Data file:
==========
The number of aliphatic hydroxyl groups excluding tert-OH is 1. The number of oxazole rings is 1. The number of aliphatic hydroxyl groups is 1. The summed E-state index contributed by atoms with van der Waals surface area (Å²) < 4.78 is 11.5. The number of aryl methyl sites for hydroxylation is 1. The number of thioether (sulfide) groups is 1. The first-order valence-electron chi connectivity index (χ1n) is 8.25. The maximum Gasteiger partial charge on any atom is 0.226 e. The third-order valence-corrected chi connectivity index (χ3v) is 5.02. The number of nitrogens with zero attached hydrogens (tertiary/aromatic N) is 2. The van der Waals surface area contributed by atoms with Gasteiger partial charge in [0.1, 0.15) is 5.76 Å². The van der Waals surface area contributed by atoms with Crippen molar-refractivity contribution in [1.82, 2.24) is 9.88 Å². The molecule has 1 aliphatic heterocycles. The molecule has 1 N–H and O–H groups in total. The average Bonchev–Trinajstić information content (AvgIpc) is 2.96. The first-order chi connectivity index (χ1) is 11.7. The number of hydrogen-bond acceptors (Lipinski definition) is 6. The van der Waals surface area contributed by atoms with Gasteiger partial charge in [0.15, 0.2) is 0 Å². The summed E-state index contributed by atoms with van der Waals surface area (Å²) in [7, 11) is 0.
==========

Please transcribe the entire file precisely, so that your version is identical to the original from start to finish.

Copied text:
The number of aliphatic hydroxyl groups excluding tert-OH is 1. The number of oxazole rings is 1. The number of aliphatic hydroxyl groups is 1. The summed E-state index contributed by atoms with van der Waals surface area (Å²) < 4.78 is 11.5. The number of aryl methyl sites for hydroxylation is 1. The number of thioether (sulfide) groups is 1. The first-order valence-electron chi connectivity index (χ1n) is 8.25. The maximum Gasteiger partial charge on any atom is 0.226 e. The third-order valence-corrected chi connectivity index (χ3v) is 5.02. The number of nitrogens with zero attached hydrogens (tertiary/aromatic N) is 2. The van der Waals surface area contributed by atoms with Gasteiger partial charge in [0.1, 0.15) is 5.76 Å². The van der Waals surface area contributed by atoms with Crippen molar-refractivity contribution in [1.82, 2.24) is 9.88 Å². The molecule has 1 aliphatic heterocycles. The molecule has 1 N–H and O–H groups in total. The average Bonchev–Trinajstić information content (AvgIpc) is 2.96. The first-order chi connectivity index (χ1) is 11.7. The number of hydrogen-bond acceptors (Lipinski definition) is 6. The van der Waals surface area contributed by atoms with Gasteiger partial charge in [0.15, 0.2) is 0 Å². The summed E-state index contributed by atoms with van der Waals surface area (Å²) in [7, 11) is 0.